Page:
The Coastal Star

Tailwaggers and owners lap up beach time

Kim Bates and Dominee Banks, vet techs at Imperial Point Animal Hospital of Delray, with dogs Ruby and Tikea, talk to Boca Raton resident Sophy Salsburg, with Shelby, on the dog beach at Spanish River Park. Photos by Kurtis Boggs/The Coastal Star

Related: Delray dog owners get no special treatment from Boca

By Steve Plunkett

Friday the 13th was a day of firsts for city resident and pet owner Darlene Ward.
It was the first official day she could take Toby, her yellow Lab, onto the city’s new Bark Beach. Ward and her pet were also the first to hit the sand. And Ward was first in line two days earlier to buy the first permit Boca Raton issued.
“He’s been jumping in the waves,” said Ward, who arrived before the beach opened at 7 a.m. “I’m so excited.”
Bob Davidson, one of two park rangers assigned to the 300-yard-wide stretch of dog-friendly sand, confirmed Toby’s celebrity status.
“That’s the inaugural legal dog on the beach,” Davidson said.
The dog beach, at the northern end of Spanish River Park, admits canines from 7 to 9 a.m. and 3 p.m. to sunset on Fridays, Saturdays and Sundays. Dog owners need an annual permit ($30 for residents of the city or the Greater Boca Raton Beach and Park District and $165 for nonresidents).
A three-day pass is $10 and can be purchased at the Spanish River Park gatehouse.
Bark Beach welcomed a dozen or so dogs in its first hour. Dominee Banks, who lives in Boca Raton and works in Delray Beach, brought her 2-year-old Great Dane, Tikea, whose size unsettled some.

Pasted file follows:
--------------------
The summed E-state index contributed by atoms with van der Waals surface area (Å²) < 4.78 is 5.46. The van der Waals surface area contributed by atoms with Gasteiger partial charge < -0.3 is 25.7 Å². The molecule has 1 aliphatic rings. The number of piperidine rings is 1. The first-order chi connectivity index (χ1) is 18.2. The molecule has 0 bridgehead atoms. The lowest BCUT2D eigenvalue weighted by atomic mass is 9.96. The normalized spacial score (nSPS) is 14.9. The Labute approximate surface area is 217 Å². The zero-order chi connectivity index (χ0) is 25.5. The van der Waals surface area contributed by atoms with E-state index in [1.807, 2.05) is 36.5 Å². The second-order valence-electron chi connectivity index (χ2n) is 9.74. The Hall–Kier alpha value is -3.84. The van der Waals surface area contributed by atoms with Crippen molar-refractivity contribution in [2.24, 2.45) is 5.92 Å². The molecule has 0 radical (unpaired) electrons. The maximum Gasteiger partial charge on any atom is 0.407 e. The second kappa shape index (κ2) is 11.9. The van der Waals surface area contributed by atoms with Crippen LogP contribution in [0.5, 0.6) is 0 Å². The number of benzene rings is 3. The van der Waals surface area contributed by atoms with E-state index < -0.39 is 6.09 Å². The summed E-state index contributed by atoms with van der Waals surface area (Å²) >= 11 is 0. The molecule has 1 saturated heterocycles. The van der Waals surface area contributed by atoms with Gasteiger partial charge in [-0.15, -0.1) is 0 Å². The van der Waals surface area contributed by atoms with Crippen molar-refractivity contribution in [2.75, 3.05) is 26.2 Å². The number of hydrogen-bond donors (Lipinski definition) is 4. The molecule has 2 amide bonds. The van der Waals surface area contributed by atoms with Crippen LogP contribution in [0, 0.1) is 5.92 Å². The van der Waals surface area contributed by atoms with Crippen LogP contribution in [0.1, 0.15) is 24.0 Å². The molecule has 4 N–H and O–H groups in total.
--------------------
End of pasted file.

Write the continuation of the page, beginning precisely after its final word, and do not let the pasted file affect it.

“He says I’ll love you to death,” Banks said.
“I’m just so excited you have no idea,” said Laurie Spear, who brought Luna and Caffie, her Portuguese water dogs.
Spear lived for a while in the Bahamas, which allows pets on its beaches, unlike most of South Florida. Fort Lauderdale and Jupiter were the only cities with dog-friendly sand until Boca Raton joined them.

Quincy, an Australian Labradoodle, plays with a tennis ball.

The first joint exposure to sand and surf left Susan Aronberg and her labradoodle, Quincy, wanting more. “I just wish they were open during the week as well,” she said.
The city wants it clear that “Bark Beach is a pilot program.” Permit applications have that statement printed across the top, Recreation Services Director Mickey Gomez said.
Permits are available at the community centers in Patch Reef and Sugar Sand parks. The city sold 346 resident permits and seven nonresident permits as of Dec. 30, making it more popular in its first month than Fort Lauderdale’s Canine Beach. Fort Lauderdale sells 250 permits a year (and charges nonresidents $45 a year).
Assistant City Manager Mike Woika said Bark Beach attendance averaged 20 dogs in the mornings and 35 dogs in the evenings for the first three weekends. A dog bit a 7-year-old boy on the beach Dec. 28. He was treated and is OK, Woika said.
“So far staff has reported only one instance of dog waste left on the beach,” Woika said.

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